“You have to look at this as a blessing of the gift of time and opportunity for (parents) to reclaim the responsibility as primary educators of their children,” said Aimee Murphy of Holy Family Catholic Homeschoolers in Orange County, California. She began teaching her children at home 11 years ago. Two daughters are in college while sons, 6, 12 and 16 years old, are home-schooled.

Murphy and other parents in the Orange County group acknowledged that as rewarding as home schooling is, it still requires “petitioning for the grace from God you need to carry on,” as well as patience and perseverance.

Murphy, Tomi Carroll, of the VERITAS Homeschool Support Association in Bedford, Indiana, and Patrice Fagnant-MacArthur of Western Massachusetts Catholic Homeschoolers in Springfield, Massachusetts, recommended that parents step back and realize that there is no need to recreate the classroom at home.

And while teaching kids at home can be challenging, Fagnant-MacArthur said, “it’s an enjoyable challenge.”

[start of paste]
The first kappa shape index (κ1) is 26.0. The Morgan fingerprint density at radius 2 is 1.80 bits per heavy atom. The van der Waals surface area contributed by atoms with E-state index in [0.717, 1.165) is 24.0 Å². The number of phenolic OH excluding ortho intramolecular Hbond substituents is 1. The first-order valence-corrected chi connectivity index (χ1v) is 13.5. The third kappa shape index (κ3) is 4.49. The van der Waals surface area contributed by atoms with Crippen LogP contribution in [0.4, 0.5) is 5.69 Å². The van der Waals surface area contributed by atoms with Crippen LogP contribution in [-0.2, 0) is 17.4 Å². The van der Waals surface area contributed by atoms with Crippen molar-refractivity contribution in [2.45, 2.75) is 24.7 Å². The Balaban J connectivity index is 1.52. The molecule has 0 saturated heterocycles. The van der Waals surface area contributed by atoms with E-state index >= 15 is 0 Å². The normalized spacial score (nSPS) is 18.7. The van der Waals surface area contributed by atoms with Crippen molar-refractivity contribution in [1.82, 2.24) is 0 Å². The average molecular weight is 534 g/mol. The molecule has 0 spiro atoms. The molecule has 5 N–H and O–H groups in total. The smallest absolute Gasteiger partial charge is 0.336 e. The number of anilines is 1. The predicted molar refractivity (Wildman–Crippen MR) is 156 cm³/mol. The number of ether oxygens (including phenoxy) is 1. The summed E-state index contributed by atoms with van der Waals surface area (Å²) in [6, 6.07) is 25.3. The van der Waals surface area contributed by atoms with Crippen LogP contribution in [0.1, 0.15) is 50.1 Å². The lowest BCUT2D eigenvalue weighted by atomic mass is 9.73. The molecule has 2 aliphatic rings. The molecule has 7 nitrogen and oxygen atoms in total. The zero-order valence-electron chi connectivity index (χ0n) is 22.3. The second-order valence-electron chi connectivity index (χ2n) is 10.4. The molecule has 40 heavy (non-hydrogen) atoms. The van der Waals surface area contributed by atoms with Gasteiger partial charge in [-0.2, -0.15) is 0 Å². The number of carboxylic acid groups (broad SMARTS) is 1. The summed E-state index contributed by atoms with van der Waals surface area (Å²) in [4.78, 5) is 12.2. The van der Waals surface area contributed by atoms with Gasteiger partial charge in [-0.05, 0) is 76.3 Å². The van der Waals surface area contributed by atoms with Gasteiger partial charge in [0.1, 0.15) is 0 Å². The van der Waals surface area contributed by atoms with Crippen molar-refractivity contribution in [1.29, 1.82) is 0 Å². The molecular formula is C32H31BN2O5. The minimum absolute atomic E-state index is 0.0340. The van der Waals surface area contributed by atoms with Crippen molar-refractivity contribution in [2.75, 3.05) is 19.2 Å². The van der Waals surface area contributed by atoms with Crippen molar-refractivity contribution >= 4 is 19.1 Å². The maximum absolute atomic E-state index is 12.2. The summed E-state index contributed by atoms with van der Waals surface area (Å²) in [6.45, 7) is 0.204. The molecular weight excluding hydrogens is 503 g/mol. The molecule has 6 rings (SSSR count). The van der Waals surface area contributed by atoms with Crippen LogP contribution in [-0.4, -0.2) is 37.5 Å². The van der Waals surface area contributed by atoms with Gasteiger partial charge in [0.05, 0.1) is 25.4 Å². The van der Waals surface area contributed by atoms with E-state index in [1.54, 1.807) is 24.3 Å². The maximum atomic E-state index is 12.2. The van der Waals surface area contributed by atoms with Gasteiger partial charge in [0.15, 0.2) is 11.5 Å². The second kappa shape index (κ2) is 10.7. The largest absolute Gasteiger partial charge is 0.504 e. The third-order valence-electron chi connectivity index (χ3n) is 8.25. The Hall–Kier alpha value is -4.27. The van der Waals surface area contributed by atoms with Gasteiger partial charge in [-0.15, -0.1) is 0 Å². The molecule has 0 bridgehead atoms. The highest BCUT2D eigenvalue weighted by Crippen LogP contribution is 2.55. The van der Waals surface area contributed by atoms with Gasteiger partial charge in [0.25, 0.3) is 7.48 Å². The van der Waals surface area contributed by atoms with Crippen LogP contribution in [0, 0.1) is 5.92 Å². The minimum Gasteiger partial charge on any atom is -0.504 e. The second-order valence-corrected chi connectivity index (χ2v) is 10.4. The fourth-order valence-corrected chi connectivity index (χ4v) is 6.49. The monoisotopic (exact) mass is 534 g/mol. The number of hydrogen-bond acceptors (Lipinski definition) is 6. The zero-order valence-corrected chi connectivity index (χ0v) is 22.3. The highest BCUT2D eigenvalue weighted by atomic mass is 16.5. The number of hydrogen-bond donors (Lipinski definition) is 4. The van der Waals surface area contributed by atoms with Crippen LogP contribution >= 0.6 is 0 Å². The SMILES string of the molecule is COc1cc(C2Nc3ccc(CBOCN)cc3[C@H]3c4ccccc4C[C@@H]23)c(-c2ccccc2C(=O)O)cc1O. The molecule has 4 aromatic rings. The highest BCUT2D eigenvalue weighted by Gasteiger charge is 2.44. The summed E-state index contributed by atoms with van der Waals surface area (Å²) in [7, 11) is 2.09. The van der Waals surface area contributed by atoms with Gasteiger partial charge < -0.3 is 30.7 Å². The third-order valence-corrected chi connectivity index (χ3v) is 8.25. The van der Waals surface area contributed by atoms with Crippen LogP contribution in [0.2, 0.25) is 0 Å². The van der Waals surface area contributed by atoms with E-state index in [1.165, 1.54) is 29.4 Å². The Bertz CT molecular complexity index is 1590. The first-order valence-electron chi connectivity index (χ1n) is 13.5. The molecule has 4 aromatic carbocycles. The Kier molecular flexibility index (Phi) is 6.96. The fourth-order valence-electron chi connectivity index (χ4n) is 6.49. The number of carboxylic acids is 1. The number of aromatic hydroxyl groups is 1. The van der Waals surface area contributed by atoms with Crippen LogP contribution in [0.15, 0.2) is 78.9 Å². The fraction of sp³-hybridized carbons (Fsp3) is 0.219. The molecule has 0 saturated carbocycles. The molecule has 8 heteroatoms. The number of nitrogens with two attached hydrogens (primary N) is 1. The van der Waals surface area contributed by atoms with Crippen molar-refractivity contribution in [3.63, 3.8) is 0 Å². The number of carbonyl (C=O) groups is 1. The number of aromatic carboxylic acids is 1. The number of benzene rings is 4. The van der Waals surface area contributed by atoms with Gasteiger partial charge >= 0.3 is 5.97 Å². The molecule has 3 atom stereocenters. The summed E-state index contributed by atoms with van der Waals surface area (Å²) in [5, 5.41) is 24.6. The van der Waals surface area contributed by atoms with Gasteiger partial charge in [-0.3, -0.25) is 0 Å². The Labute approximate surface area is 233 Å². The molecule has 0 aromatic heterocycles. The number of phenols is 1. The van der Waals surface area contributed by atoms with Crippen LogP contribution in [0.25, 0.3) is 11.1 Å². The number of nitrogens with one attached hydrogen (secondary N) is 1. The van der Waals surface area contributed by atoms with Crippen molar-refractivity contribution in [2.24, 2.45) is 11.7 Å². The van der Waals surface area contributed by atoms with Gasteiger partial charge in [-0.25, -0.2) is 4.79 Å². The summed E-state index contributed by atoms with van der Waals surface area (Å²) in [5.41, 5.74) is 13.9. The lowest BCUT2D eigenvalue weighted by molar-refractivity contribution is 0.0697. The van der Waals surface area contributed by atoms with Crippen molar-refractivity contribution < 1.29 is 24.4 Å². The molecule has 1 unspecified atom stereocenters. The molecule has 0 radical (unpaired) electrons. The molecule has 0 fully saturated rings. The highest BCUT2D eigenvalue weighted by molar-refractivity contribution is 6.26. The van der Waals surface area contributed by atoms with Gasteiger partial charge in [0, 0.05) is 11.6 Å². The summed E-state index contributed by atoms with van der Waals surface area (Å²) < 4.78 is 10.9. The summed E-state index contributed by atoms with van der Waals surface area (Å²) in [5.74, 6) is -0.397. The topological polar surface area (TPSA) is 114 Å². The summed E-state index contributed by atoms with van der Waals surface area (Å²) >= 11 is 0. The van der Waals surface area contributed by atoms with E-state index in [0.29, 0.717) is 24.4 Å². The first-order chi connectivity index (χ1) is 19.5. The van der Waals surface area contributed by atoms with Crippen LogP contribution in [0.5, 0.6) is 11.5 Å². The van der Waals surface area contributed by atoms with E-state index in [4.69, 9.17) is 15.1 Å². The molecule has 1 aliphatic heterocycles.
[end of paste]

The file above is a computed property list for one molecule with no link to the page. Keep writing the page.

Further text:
Kids of all ages can learn through everyday activities, said Fagnant-MacArthur, who writes the Today’s Catholic Homeschooling blog. It’s important to recognize, she added, that even though a student’s school may have set requirements to complete certain assignments, learning is not limited to a computer screen.

Creativity is important, the parents also stressed. For example, younger children especially can learn by joining in just about any home activity; they can learn about fractions by following a recipe or can better understand biology by observing wildlife in a backyard or a park.

The three mothers offered a series of suggestions to make learning enjoyable for the entire family:

— Prayer and faith formation. For students in public school, there is no chance to pray during the day. Murphy’s family starts each day with prayer. Short breaks are built in for the Angelus prayer, Chaplet of Divine Mercy or to read about a saint whose feast day is being observed.

— Establish a routine. “Don’t let it be ad hoc” without specific guidance for a child, Murphy said. “But also be flexible. It’s a learning curve for you and for them.”